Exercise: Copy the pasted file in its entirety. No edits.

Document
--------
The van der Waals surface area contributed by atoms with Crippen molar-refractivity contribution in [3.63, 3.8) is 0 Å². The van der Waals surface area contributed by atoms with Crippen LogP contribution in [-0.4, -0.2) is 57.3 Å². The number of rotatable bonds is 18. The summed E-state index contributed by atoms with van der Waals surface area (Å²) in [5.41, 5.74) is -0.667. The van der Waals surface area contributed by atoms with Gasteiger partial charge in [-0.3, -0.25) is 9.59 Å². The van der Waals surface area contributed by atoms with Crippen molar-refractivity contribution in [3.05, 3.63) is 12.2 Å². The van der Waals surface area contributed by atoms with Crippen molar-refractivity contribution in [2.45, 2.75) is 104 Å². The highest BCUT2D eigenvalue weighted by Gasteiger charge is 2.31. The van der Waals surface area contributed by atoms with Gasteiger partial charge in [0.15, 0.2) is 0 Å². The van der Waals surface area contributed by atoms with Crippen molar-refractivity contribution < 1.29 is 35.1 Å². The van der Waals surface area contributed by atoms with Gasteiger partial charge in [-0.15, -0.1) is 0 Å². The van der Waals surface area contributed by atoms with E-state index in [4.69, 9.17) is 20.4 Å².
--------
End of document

The van der Waals surface area contributed by atoms with Crippen molar-refractivity contribution in [3.63, 3.8) is 0 Å². The van der Waals surface area contributed by atoms with Crippen LogP contribution in [-0.4, -0.2) is 57.3 Å². The number of rotatable bonds is 18. The summed E-state index contributed by atoms with van der Waals surface area (Å²) in [5.41, 5.74) is -0.667. The van der Waals surface area contributed by atoms with Gasteiger partial charge in [-0.3, -0.25) is 9.59 Å². The van der Waals surface area contributed by atoms with Crippen molar-refractivity contribution in [3.05, 3.63) is 12.2 Å². The van der Waals surface area contributed by atoms with Crippen molar-refractivity contribution in [2.45, 2.75) is 104 Å². The highest BCUT2D eigenvalue weighted by Gasteiger charge is 2.31. The van der Waals surface area contributed by atoms with Gasteiger partial charge in [0.15, 0.2) is 0 Å². The van der Waals surface area contributed by atoms with Crippen molar-refractivity contribution < 1.29 is 35.1 Å². The van der Waals surface area contributed by atoms with Gasteiger partial charge in [-0.15, -0.1) is 0 Å². The van der Waals surface area contributed by atoms with E-state index in [4.69, 9.17) is 20.4 Å².